Maybe that is what the Holy Father is saying the world needs.


Actions

Information

14 responses

3 09 2012
Rhine mystics | Edebat

[…] St. Dionysius « ReditusNevertheless, medieval mysticism in Germany, particularly in important centers along the Rhine (Cologne, Strasbourg, Basel, and Constance) developed into a … […]

2 06 2008
Jonathan Prejean

By the way, did you used to be a Protestant?

I thought you were done. Why are you asking me questions?

The answer, in my inimitable Southern style is “hell, no!”

I’ll bet you haven’t read Chemnitz’s Loci, Prejean.

You’d win. I’ve read other Chemnitz works. This isn’t rocket science, and it isn’t that complicated.

It doesn’t really sound like you’ve read Calvin, either, because that’s not really how the Institutes start.

Well, I have, so you lose that one.

Furthermore, absurdity is in the eye of the beholder, is it not? Every conceivable claim is absurd to at least somebody. Foundationalism is dead. The 18th century is over.

Silly postmodern gobbledygook.

Asserting something is authoritative without defining it is silly.

Sort of like a vacuous insult against the authority of the Fathers.

Finally, this discussion is going nowhere because you’re making universal statements about things like “Protestant theology.”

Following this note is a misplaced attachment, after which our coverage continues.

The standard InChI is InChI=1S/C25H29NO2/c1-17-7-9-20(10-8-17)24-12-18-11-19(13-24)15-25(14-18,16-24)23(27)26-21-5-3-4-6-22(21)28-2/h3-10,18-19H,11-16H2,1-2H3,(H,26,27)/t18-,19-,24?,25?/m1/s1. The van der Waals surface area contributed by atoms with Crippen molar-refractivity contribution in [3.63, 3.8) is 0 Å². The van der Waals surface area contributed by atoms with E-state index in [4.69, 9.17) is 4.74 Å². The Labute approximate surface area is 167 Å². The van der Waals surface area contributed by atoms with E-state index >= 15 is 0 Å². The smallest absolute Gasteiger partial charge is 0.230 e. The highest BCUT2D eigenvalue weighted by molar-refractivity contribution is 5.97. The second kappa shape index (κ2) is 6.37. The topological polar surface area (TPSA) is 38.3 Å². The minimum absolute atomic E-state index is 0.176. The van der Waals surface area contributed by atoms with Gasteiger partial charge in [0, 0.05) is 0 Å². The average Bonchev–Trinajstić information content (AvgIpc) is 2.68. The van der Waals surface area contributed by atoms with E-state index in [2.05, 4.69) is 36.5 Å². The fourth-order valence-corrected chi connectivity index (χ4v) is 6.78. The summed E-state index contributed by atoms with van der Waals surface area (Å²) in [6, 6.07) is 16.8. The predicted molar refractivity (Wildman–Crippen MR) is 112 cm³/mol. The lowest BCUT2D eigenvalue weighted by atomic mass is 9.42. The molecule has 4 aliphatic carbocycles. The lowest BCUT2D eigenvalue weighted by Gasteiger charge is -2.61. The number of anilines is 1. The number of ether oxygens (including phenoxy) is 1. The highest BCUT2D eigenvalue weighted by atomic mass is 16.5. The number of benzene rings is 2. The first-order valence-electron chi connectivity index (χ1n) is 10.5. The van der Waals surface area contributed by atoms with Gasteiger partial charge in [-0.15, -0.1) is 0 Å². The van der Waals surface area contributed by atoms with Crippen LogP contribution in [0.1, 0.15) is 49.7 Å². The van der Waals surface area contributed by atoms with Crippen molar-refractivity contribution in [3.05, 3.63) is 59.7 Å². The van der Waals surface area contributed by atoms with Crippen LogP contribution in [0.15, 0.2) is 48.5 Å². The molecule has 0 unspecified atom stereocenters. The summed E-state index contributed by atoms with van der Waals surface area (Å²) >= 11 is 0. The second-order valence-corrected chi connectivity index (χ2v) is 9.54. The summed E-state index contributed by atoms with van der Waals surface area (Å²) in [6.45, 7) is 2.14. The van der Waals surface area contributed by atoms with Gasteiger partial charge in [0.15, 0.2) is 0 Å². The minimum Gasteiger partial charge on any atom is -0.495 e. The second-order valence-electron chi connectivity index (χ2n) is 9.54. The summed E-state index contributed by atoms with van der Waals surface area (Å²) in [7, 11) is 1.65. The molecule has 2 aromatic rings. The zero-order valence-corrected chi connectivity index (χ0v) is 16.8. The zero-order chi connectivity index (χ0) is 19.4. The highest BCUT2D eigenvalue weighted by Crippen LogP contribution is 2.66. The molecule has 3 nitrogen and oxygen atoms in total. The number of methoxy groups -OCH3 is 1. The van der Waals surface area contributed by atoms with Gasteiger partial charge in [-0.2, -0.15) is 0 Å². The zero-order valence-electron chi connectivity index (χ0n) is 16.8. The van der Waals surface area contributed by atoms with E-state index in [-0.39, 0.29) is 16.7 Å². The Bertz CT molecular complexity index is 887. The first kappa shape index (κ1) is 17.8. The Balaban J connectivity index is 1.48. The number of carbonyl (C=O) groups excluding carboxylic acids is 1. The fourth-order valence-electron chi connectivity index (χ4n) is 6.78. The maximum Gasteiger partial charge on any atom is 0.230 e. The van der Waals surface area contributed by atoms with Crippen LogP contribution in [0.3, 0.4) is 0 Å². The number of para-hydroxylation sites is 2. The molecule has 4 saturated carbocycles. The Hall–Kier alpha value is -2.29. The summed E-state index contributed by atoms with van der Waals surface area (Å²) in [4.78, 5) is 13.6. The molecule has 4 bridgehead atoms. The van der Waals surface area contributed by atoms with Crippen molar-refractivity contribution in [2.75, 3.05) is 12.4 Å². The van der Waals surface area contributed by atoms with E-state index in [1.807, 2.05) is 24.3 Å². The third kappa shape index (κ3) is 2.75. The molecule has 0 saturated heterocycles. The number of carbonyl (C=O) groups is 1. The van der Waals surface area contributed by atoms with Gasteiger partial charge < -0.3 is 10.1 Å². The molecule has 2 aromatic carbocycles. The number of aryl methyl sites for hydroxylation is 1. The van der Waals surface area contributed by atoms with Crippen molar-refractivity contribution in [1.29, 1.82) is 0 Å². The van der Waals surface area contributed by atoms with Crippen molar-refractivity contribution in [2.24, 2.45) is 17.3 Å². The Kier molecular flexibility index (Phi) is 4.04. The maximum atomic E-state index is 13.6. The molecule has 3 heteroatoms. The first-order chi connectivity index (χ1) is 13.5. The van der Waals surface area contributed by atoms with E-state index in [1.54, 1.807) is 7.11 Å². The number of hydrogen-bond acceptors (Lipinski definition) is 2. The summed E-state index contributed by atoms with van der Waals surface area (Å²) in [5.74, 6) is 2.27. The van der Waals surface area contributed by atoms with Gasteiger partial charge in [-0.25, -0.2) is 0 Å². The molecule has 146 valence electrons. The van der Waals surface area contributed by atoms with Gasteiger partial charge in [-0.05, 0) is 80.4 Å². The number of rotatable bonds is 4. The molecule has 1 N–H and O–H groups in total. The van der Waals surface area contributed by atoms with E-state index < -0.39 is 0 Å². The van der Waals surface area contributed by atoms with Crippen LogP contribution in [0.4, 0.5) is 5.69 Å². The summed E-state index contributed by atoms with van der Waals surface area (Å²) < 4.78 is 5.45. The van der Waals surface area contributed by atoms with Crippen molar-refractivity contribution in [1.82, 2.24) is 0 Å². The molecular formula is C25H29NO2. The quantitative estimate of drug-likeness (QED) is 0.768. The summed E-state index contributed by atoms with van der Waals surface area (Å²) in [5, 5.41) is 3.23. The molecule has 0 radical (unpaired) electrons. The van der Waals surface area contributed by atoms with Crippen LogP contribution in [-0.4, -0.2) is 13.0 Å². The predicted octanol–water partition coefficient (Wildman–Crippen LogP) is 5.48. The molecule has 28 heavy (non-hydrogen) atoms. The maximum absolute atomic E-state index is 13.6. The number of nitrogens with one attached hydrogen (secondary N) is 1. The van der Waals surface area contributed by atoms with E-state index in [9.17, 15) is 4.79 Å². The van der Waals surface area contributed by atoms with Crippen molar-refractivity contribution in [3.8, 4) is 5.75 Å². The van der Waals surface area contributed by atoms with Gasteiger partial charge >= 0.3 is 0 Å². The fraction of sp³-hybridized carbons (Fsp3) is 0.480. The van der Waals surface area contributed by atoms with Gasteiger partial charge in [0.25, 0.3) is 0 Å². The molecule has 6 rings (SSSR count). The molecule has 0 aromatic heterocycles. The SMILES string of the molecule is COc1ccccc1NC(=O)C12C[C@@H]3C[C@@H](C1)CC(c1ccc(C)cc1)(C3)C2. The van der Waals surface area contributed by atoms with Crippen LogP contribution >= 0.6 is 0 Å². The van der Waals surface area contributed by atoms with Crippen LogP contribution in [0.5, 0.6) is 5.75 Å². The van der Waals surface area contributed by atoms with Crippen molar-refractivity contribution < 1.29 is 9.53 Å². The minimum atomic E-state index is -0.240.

I make universal statements because all species share the genus. Again, basic logic is not up for negotiation. Sola scriptura has certain essential elements no matter which version is being espoused.

It makes more sense to talk about the theology of actual theologians than to try to make abstract statements and lump everyone you can find together with sweeping (and insulting) generalities.

You mean like you did with the Orthodox concept of patristic authority? Or with the medieval use of Dionysius? Oh, wait, it’s only permissible when you do it (inaccurately) and not when someone else does it accurately. In the latter case, you’re all nuance and “eye of the beholder.” Whatever. You don’t know much, but you are good at opening your mouth to remove all doubt about your ignorance. Nothing like someone who knows just enough to think he knows somethign.

You can’t even really make universal statements about “Catholic theology.” Aquinas, Biel, Scotus, Rahner, simply don’t all go about things the same way.

No, they don’t. Neither did Newton and Einstein. You think they weren’t both physicists?

Saying “Protestants begin nowhere and end up nowhere” isn’t a justifiable or even sensible claim. It’s an insult more suitable to a sixth grade debate than an adult discussion, and since you’ve chosen to stoop to that level, I’m done.